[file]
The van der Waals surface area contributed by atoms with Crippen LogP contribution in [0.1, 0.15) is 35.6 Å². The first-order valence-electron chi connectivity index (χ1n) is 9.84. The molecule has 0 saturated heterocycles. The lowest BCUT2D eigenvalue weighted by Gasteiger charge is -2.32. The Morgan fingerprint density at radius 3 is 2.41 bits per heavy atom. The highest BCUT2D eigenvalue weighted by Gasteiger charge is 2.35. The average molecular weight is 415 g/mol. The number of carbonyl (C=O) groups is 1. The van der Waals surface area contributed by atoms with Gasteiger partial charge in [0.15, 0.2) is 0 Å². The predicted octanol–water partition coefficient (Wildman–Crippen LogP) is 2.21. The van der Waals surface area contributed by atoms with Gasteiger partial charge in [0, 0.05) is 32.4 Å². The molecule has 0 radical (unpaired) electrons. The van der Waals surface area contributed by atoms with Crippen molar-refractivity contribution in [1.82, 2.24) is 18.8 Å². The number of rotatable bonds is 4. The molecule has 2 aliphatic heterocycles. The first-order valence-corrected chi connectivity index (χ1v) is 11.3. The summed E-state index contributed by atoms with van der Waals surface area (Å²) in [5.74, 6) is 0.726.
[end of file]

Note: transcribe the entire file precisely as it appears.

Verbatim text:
The van der Waals surface area contributed by atoms with Crippen LogP contribution in [0.1, 0.15) is 35.6 Å². The first-order valence-electron chi connectivity index (χ1n) is 9.84. The molecule has 0 saturated heterocycles. The lowest BCUT2D eigenvalue weighted by Gasteiger charge is -2.32. The Morgan fingerprint density at radius 3 is 2.41 bits per heavy atom. The highest BCUT2D eigenvalue weighted by Gasteiger charge is 2.35. The average molecular weight is 415 g/mol. The number of carbonyl (C=O) groups is 1. The van der Waals surface area contributed by atoms with Gasteiger partial charge in [0.15, 0.2) is 0 Å². The predicted octanol–water partition coefficient (Wildman–Crippen LogP) is 2.21. The van der Waals surface area contributed by atoms with Gasteiger partial charge in [0, 0.05) is 32.4 Å². The molecule has 0 radical (unpaired) electrons. The van der Waals surface area contributed by atoms with Crippen molar-refractivity contribution in [1.82, 2.24) is 18.8 Å². The number of rotatable bonds is 4. The molecule has 2 aliphatic heterocycles. The first-order valence-corrected chi connectivity index (χ1v) is 11.3. The summed E-state index contributed by atoms with van der Waals surface area (Å²) in [5.74, 6) is 0.726.